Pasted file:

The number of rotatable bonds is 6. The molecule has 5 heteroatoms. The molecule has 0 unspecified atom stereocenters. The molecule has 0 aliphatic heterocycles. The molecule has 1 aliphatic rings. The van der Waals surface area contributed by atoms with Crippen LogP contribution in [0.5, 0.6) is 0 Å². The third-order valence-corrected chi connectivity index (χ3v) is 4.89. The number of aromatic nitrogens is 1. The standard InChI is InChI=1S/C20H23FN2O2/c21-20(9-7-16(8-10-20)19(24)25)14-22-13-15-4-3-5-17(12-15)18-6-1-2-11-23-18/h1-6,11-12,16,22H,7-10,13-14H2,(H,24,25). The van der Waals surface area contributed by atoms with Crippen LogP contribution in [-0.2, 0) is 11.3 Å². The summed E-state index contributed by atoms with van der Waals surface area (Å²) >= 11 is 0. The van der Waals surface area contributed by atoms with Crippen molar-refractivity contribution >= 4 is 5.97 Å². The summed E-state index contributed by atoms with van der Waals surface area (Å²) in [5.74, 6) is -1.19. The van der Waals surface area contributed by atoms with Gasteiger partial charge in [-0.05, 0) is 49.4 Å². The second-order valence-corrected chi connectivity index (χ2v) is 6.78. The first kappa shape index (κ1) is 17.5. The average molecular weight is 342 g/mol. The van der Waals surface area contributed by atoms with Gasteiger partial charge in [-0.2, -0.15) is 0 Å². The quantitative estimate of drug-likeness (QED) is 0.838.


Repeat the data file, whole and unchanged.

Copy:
The number of rotatable bonds is 6. The molecule has 5 heteroatoms. The molecule has 0 unspecified atom stereocenters. The molecule has 0 aliphatic heterocycles. The molecule has 1 aliphatic rings. The van der Waals surface area contributed by atoms with Crippen LogP contribution in [0.5, 0.6) is 0 Å². The third-order valence-corrected chi connectivity index (χ3v) is 4.89. The number of aromatic nitrogens is 1. The standard InChI is InChI=1S/C20H23FN2O2/c21-20(9-7-16(8-10-20)19(24)25)14-22-13-15-4-3-5-17(12-15)18-6-1-2-11-23-18/h1-6,11-12,16,22H,7-10,13-14H2,(H,24,25). The van der Waals surface area contributed by atoms with Crippen LogP contribution in [-0.2, 0) is 11.3 Å². The summed E-state index contributed by atoms with van der Waals surface area (Å²) >= 11 is 0. The van der Waals surface area contributed by atoms with Crippen molar-refractivity contribution >= 4 is 5.97 Å². The summed E-state index contributed by atoms with van der Waals surface area (Å²) in [5.74, 6) is -1.19. The van der Waals surface area contributed by atoms with Gasteiger partial charge in [-0.05, 0) is 49.4 Å². The second-order valence-corrected chi connectivity index (χ2v) is 6.78. The first kappa shape index (κ1) is 17.5. The average molecular weight is 342 g/mol. The van der Waals surface area contributed by atoms with Gasteiger partial charge in [-0.2, -0.15) is 0 Å². The quantitative estimate of drug-likeness (QED) is 0.838.